10 IVF Financing Options
Once you've determined that in vitro fertilization (IVF) treatment is your next step along the path to parenthood, you’ll want to determine how you’re going to pay for treatment – and you'll probably have more options than you realize!
- Insurance. Currently fifteen states mandate some form of fertility treatment coverage and it varies by state. The first place you can start is to see if your state is one that requires infertility insurance benefits. Even if your state doesn’t mandate fertility health insurance, your health insurance plan may offer some form of coverage.
- IVF programs. Many clinics offer discounted fees for course-of-treatment IVF programs, such as our Multi-Cycle Programs.
- Fertility Financing. Loans to help cover Multi-Cycle Programs are available through our lending partners like Health Credit Services. Click here for details.
- Existing assets and investments. You may be able to use a home equity line of credit, take a loan against your 401K or other investment and insurance policy for infertility treatment financing.
- Credit card companies. Using a credit card to pay for treatment is another option. If your account is in good standing, you may want to contact your credit card issuer to request an increase in your line of credit (sometimes at a reduced interest rate) that you can use as part of your infertility financing plan. While there are no guarantees, it doesn’t hurt to ask!
- Family members. Don’t overlook family members who may be willing to loan you money – possibly with no interest.
- Fertility Grants. There are a number of nonprofit organizations that provide funding for patients who can’t afford fertility treatment, such as B.U.M.P.S., The Cade Foundation, and Fertile Dreams among others.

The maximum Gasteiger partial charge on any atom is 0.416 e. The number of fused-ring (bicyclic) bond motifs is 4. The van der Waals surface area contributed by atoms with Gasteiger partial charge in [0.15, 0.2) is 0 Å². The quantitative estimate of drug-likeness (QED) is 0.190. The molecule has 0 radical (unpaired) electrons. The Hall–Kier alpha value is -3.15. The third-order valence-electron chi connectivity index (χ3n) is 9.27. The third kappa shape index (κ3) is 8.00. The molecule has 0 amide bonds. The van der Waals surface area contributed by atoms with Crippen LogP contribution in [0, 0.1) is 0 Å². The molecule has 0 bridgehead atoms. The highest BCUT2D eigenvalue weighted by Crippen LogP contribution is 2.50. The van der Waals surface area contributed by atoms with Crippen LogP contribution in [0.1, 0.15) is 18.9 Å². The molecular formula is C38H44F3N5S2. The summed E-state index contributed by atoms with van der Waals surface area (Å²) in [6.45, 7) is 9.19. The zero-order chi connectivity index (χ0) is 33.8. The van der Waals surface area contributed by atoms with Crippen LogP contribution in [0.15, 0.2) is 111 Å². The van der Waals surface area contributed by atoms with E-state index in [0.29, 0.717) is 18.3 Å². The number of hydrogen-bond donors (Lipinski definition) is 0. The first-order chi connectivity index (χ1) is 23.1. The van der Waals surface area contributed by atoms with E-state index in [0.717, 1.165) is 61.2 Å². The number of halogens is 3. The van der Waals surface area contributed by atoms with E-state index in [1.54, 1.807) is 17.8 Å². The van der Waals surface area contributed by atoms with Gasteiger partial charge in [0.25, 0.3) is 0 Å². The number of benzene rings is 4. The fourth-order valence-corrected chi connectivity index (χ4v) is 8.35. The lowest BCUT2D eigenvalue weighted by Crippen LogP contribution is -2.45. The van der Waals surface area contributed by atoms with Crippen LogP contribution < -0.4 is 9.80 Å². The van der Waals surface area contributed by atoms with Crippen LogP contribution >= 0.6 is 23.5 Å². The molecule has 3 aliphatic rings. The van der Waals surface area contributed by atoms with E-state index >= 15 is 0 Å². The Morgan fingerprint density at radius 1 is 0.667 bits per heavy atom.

- Military families. Some clinics offer special rates to men and women actively serving in the military, as well as veterans.
- Savings Accounts. There are a number of savings accounts in the market, but two of the most popular include:
FSAs (Flexible Spending Accounts) FSA accounts allow you to set aside a portion of your earnings to pay for qualified medical expenses. The money you contribute is not subject to payroll taxes, but the money must be spent by the end of each plan year.
HSAs (Health Savings Accounts) HSA accounts are tax-sheltered savings accounts that can only be used for current or future medical expenses. You can enroll in an HSA if you have a qualified High Deductible Health Plan (HDHP). There is no expiration date on the money in your account and any unused funds will remain in your account and grow interest.
- Savings. And of course there’s always the opportunity to start saving now. It could mean delaying treatment, but with a well-thought-out budget, you may have the resources available sooner than you think.
Once you know that undergoing infertility treatment is your next step towards becoming a parent, having a solid understanding of the associated costs and being proactive about your fertility financing options will provide you with the information you need to make the best decisions possible.